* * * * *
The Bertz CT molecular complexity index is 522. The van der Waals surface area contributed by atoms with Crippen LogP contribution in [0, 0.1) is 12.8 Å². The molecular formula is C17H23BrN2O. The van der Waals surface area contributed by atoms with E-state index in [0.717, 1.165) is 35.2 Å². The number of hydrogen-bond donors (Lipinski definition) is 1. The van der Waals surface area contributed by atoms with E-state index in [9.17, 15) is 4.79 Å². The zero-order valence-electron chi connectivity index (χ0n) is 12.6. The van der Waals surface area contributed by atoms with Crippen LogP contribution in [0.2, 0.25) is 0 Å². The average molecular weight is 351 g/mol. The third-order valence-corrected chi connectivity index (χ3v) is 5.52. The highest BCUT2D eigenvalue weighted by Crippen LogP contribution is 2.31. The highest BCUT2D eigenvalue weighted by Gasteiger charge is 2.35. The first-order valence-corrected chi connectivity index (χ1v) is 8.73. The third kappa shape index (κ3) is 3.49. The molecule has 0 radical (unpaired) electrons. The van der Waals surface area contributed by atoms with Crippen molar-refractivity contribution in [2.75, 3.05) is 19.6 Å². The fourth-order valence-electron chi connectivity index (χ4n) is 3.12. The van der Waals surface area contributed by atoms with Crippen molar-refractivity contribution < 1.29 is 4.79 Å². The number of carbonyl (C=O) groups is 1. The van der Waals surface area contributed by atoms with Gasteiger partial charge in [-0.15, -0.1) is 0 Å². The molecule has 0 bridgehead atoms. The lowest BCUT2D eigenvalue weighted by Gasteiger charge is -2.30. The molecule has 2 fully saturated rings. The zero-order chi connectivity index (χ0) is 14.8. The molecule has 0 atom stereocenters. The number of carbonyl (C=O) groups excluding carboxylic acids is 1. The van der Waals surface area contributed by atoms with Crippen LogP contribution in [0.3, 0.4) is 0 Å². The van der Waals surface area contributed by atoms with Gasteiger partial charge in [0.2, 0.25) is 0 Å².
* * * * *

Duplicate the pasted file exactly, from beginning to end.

The Bertz CT molecular complexity index is 522. The van der Waals surface area contributed by atoms with Crippen LogP contribution in [0, 0.1) is 12.8 Å². The molecular formula is C17H23BrN2O. The van der Waals surface area contributed by atoms with E-state index in [0.717, 1.165) is 35.2 Å². The number of hydrogen-bond donors (Lipinski definition) is 1. The van der Waals surface area contributed by atoms with E-state index in [9.17, 15) is 4.79 Å². The zero-order valence-electron chi connectivity index (χ0n) is 12.6. The van der Waals surface area contributed by atoms with Crippen LogP contribution in [0.2, 0.25) is 0 Å². The average molecular weight is 351 g/mol. The third-order valence-corrected chi connectivity index (χ3v) is 5.52. The highest BCUT2D eigenvalue weighted by Crippen LogP contribution is 2.31. The highest BCUT2D eigenvalue weighted by Gasteiger charge is 2.35. The first-order valence-corrected chi connectivity index (χ1v) is 8.73. The third kappa shape index (κ3) is 3.49. The molecule has 0 radical (unpaired) electrons. The van der Waals surface area contributed by atoms with Crippen molar-refractivity contribution in [2.75, 3.05) is 19.6 Å². The fourth-order valence-electron chi connectivity index (χ4n) is 3.12. The van der Waals surface area contributed by atoms with Crippen molar-refractivity contribution < 1.29 is 4.79 Å². The number of carbonyl (C=O) groups is 1. The van der Waals surface area contributed by atoms with Gasteiger partial charge in [-0.15, -0.1) is 0 Å². The molecule has 0 bridgehead atoms. The lowest BCUT2D eigenvalue weighted by Gasteiger charge is -2.30. The molecule has 2 fully saturated rings. The zero-order chi connectivity index (χ0) is 14.8. The molecule has 0 atom stereocenters. The number of carbonyl (C=O) groups excluding carboxylic acids is 1. The van der Waals surface area contributed by atoms with Crippen LogP contribution in [0.3, 0.4) is 0 Å². The van der Waals surface area contributed by atoms with Gasteiger partial charge in [0.2, 0.25) is 0 Å².